The Traditional Children's Games of England Scotland
& Ireland In Dictionary Form - Volume 2

With Tunes(sheet music), Singing-rhymes(lyrics), Methods Of Playing with diagrams and illustrations.

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this game with the addition of two prisons, which are stakes driven into the ground, parallel with the home boundaries, and about thirty yards from them ; and every person who is touched on either side in the chase is sent to one or other of these prisons, where he must remain till the conclusion of the game, if not delivered previously by one of his associates, and this can only be accomplished by touching him, which is a difficult task, requiring the performance of the most skilful players, because the prison belonging to either party is always much nearer to the base of their opponents than to their own; and if the person sent to relieve his confederate be touched by an antagonist before he reaches him, he also becomes a prisoner, and stands in equal need of deliverance."—Sports and Pastimes, p. 80.
But this is not quite the same as it is played in London. There the school ground is divided in the following manner:— The boys being divided into equal sides, with a captain for each, one party takes up its quarters in A, the other in B. Lots are chosen as to which side commences. Then one member of the side so chosen (say A) starts off for the middle of the play­ground and cries out " Chevy, Chevy Chase, one, two, three;" thereupon it becomes the object of the side B to touch him before reaching home again. If unsuccessful one from side B goes to the middle, and so on until a prisoner is secured from one of the sides. Then the struggle commences in earnest, after the fashion described by Strutt as above. If a boy succeeds in getting to the prison of his side without being touched by an opponent, he releases a prisoner, and brings him back home again to help in the struggle. The object of the respective sides is to place all their opponents in prison, and when that is accomplished they rush over to the empty home and take possession of it. The game then begins again from opposite sides, the winning side counting one towards the victory.—London (G. L. Gomme).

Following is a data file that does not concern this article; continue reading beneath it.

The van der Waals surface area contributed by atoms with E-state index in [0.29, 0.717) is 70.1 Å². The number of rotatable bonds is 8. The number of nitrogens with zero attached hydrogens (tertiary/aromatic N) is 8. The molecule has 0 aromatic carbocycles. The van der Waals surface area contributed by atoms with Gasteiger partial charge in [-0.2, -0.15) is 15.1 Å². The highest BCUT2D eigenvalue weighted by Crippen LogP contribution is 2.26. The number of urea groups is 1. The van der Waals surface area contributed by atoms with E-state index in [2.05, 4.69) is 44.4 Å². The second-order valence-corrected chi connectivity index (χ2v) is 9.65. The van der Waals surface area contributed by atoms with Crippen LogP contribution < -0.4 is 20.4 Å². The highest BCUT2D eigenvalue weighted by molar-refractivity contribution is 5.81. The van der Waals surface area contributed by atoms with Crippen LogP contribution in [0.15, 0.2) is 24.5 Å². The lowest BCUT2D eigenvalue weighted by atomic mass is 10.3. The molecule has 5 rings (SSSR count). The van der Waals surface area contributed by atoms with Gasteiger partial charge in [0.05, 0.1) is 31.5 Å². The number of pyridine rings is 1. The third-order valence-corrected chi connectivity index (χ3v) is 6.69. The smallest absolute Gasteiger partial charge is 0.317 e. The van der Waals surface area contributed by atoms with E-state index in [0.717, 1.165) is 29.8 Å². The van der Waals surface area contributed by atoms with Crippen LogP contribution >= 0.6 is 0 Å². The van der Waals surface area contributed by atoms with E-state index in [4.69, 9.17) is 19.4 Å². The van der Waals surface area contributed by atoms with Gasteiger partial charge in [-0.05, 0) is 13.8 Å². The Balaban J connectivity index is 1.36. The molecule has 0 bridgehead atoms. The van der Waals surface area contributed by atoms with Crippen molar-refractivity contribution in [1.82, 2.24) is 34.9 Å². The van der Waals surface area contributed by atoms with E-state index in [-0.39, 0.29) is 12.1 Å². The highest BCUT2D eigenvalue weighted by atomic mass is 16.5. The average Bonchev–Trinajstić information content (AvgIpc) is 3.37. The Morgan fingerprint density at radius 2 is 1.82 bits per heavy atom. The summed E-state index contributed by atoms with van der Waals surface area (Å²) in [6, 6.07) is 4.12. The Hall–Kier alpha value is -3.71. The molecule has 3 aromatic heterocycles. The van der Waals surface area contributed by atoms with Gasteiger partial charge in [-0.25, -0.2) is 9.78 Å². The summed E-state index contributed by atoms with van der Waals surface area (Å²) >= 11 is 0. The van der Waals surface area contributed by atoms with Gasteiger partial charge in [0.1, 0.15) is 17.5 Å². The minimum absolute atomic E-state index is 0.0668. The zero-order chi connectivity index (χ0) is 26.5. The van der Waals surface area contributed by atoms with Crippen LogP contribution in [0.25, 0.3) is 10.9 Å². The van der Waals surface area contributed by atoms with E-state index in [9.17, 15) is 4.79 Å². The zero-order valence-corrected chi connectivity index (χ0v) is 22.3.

VOL. 11.                                                                                                      F

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